‘Please let your voice be heard’: A call for change as hundreds gather for campus vigil

Attendees at the Feb. 20 vigil for Parkland victims sign a banner that will be sent to Marjory Stoneman Douglas high school. Hundreds gathered at the Rock Plaza on campus to honor the lives of those lost and make a call to action. Photo credit: Hunter Crenian
Attendees at the Feb. 20 vigil for Parkland victims sign a banner that will be sent to Marjory Stoneman Douglas high school. Hundreds gathered at the Rock Plaza on campus to honor the lives of those lost and make a call to action. Photo credit: Hunter Crenian

A week ago, while the world was hearing about a school massacre in Parkland, University of Miami sophomore Ally Rosenberg learned her cousin, Alex Schachter, had been killed. She held back tears as she spoke to the hundreds gathered at the Rock Plaza on Feb. 20 for a vigil.

“Alex should have gotten his driver’s permit this year, taken the SAT his junior year, gotten into his dream school his senior year, found a job, gotten married, had children and so many other milestones in one’s life,” she said. “Instead, he went to school just like any other day and did not make it home.”

Schachter, 14, was killed in the school massacre on Feb. 14. Another victim was Meadow Pollack, 18, the cousin of UM senior and exercise physiology major Matthew Labkovski. As the names of the 17 people killed surfaced in the days following the shooting, what emerged was a network of loved ones, friends and acquaintances grieving together across South Florida and across the country.

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Nearly a week after the deadly shooting in a Parkland high school, a candle light vigil was held on UM's Gables campus to commemorate the lives of the 17 people who were killed during the massacre. Photo credit: Sydney Harley

Parkland, a Florida town that many residents said was practically unknown before last week, became the center of worldwide attention after 19-year-old gunman Nikolas Cruz opened fire around 2:20 p.m. inside Marjory Stoneman Douglas high school.

Cruz, a former MSD student who had been expelled, showed up to campus in an old uniform shirt, with an AR-15 semiautomatic rifle. The shooting became the deadliest school shooting in Florida history and the deadliest in the nation since the 2012 Sandy Hook massacre.

Toward the end of the ceremony, the names of all 17 who died were read followed by a moment of silence. A candle was lit by MSD alumni for each student and adult killed. Photo credit: Hunter Crenian

Rosenberg said the pain her family has endured throughout the past week is one no one should ever face.

“It is hard to form words for this situation but I can tell you with certainty that your life should not end from an assault rifle in a place that is supposed to be safe,” she said to the crowd.

Much like the student survivors at MSD, who have created a campaign to end gun violence and demand lawmakers’ attention, Rosenberg called for her generation “to take action.”

“Please let your voice be heard. Write a letter. Join a protest. Share your thoughts on social media,” she said. “Alex Schachter might not be with us here today but, boy, is he going to make a difference in this world.”

Rosenberg, a student in the School of Nursing and Health Sciences, said she overcame her “major fear of public speaking” to stand on the Rock Plaza and honor the memories of Schachter and of her family friend, 14-year-old Jaime Guttenberg.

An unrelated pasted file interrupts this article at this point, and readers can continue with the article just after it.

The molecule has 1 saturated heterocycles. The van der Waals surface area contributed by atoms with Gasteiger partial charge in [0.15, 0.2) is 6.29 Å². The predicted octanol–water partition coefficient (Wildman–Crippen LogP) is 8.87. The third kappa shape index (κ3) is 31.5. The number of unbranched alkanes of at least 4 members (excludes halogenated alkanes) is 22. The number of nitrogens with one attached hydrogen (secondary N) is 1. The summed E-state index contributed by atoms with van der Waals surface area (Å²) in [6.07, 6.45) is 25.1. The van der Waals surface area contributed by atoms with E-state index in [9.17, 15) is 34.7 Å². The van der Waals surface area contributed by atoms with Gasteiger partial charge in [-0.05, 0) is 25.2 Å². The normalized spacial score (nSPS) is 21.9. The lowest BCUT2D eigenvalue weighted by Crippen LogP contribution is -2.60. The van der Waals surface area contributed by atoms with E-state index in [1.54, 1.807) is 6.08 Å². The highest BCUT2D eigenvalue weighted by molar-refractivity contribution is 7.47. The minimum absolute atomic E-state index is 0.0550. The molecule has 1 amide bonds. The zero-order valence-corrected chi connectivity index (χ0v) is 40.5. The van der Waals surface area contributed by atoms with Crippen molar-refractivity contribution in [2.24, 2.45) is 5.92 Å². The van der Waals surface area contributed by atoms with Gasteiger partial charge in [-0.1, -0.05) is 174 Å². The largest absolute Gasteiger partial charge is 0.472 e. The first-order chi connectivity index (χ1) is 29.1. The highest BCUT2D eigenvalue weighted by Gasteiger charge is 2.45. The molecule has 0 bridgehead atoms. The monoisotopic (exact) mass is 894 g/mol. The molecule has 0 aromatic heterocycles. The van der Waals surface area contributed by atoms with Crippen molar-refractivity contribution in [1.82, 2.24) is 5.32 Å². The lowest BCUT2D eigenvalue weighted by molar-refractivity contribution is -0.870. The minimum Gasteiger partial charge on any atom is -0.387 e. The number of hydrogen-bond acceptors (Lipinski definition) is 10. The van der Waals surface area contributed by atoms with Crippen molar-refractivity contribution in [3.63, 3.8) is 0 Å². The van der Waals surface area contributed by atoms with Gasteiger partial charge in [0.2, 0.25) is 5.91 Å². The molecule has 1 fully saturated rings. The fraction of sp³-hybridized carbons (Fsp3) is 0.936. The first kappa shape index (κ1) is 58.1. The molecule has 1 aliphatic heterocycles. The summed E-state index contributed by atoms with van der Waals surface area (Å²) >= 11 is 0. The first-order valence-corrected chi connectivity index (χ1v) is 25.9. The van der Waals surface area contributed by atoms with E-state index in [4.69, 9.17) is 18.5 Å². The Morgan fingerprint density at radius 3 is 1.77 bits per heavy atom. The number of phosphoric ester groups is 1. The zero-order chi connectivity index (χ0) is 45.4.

UM alumnus Scott Beigel, a 35-year-old geography teacher at MSD, also died in the shooting. Beigel studied education while at UM. He was gunned down while trying to usher students into a classroom for safety.

Vice President for Student Affairs Patricia Whitely called him “a hero” at the vigil.

“He is the embodiment of our ‘Canes care for ‘Canes’ motto,” she said, “Someone who cared for those around him.”

Since 2006, 128 MSD alumni have attended the university, Whitely said. There are 27 MSD alumni at the university this semester alone. The high school was known for its rigorous curriculum and high-achieving students.

Hundreds of UM students, faculty and staff joined Marjory Stoneman Douglas alumni on Feb. 20 at the Rock Plaza to mourn and reflect on the Feb. 14 shooting. Attendees were encouraged to write messages on a large banner for MSD. Photo credit: Hunter Crenian

One of those MSD grads, senior Maya Lubarsky, reached out to UM President Julio Frenk via email less than a day after the shooting and asked to plan a vigil. Almost immediately, Ombudsperson Jennifer Rau got back to her.

Lubarsky, a 2014 MSD alumna, made a group on Facebook and connected every MSD alumni she knew at UM to help plan the ceremony.

Within a couple of days, they were hashing out the details for the event. The Rock Plaza was adorned with a flower arrangement and 17 white candles for each of the victims. Along the sides of the courtyard were tables for attendees to write cards to the school, and the victims’ families and friends. There was also a banner that will be sent to MSD.

Students, faculty and staff flocked toward the table with a banner to write encouraging messages and sign their names. Photo credit: Hunter Crenian

Lubarsky said she and other MSD alumni are working to secure a date for a campus-wide gun awareness/action and mental health day.

“It’s OK to make to stand up and make a change … And take action and fight for what you believe in, because if you don’t, nothing is going to happen,” Lubarsky said.

There will be another event, called the Canes Care For Eagles March, at 11 a.m. Wednesday, Feb. 28 starting at the Rock Plaza. For more information, visit the event’s Facebook page.